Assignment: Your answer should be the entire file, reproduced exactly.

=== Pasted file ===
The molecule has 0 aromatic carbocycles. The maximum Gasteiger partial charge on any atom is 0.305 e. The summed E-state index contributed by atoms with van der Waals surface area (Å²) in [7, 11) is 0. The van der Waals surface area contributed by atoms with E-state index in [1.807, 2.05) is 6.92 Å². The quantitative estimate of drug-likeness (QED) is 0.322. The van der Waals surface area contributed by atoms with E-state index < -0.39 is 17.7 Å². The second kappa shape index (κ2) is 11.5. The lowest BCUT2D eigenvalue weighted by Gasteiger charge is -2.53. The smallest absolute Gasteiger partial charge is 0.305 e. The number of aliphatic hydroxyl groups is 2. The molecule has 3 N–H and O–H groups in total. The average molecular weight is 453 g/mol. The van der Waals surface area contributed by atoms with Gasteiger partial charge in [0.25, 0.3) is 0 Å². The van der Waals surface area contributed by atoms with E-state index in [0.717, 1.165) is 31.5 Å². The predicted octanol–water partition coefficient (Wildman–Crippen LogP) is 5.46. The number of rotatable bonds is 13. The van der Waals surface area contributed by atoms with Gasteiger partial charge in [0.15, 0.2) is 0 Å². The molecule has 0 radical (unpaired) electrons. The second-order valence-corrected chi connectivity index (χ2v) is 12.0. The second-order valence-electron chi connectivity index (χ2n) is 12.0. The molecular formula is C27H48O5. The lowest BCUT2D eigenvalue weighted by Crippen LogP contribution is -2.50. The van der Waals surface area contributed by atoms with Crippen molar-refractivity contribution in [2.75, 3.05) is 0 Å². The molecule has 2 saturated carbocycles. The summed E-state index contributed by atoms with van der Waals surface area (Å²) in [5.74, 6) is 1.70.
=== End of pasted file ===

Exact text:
The molecule has 0 aromatic carbocycles. The maximum Gasteiger partial charge on any atom is 0.305 e. The summed E-state index contributed by atoms with van der Waals surface area (Å²) in [7, 11) is 0. The van der Waals surface area contributed by atoms with E-state index in [1.807, 2.05) is 6.92 Å². The quantitative estimate of drug-likeness (QED) is 0.322. The van der Waals surface area contributed by atoms with E-state index < -0.39 is 17.7 Å². The second kappa shape index (κ2) is 11.5. The lowest BCUT2D eigenvalue weighted by Gasteiger charge is -2.53. The smallest absolute Gasteiger partial charge is 0.305 e. The number of aliphatic hydroxyl groups is 2. The molecule has 3 N–H and O–H groups in total. The average molecular weight is 453 g/mol. The van der Waals surface area contributed by atoms with Gasteiger partial charge in [0.25, 0.3) is 0 Å². The van der Waals surface area contributed by atoms with E-state index in [0.717, 1.165) is 31.5 Å². The predicted octanol–water partition coefficient (Wildman–Crippen LogP) is 5.46. The number of rotatable bonds is 13. The van der Waals surface area contributed by atoms with Gasteiger partial charge in [0.15, 0.2) is 0 Å². The molecule has 0 radical (unpaired) electrons. The second-order valence-corrected chi connectivity index (χ2v) is 12.0. The second-order valence-electron chi connectivity index (χ2n) is 12.0. The molecular formula is C27H48O5. The lowest BCUT2D eigenvalue weighted by Crippen LogP contribution is -2.50. The van der Waals surface area contributed by atoms with Crippen molar-refractivity contribution in [2.75, 3.05) is 0 Å². The molecule has 2 saturated carbocycles. The summed E-state index contributed by atoms with van der Waals surface area (Å²) in [5.74, 6) is 1.70.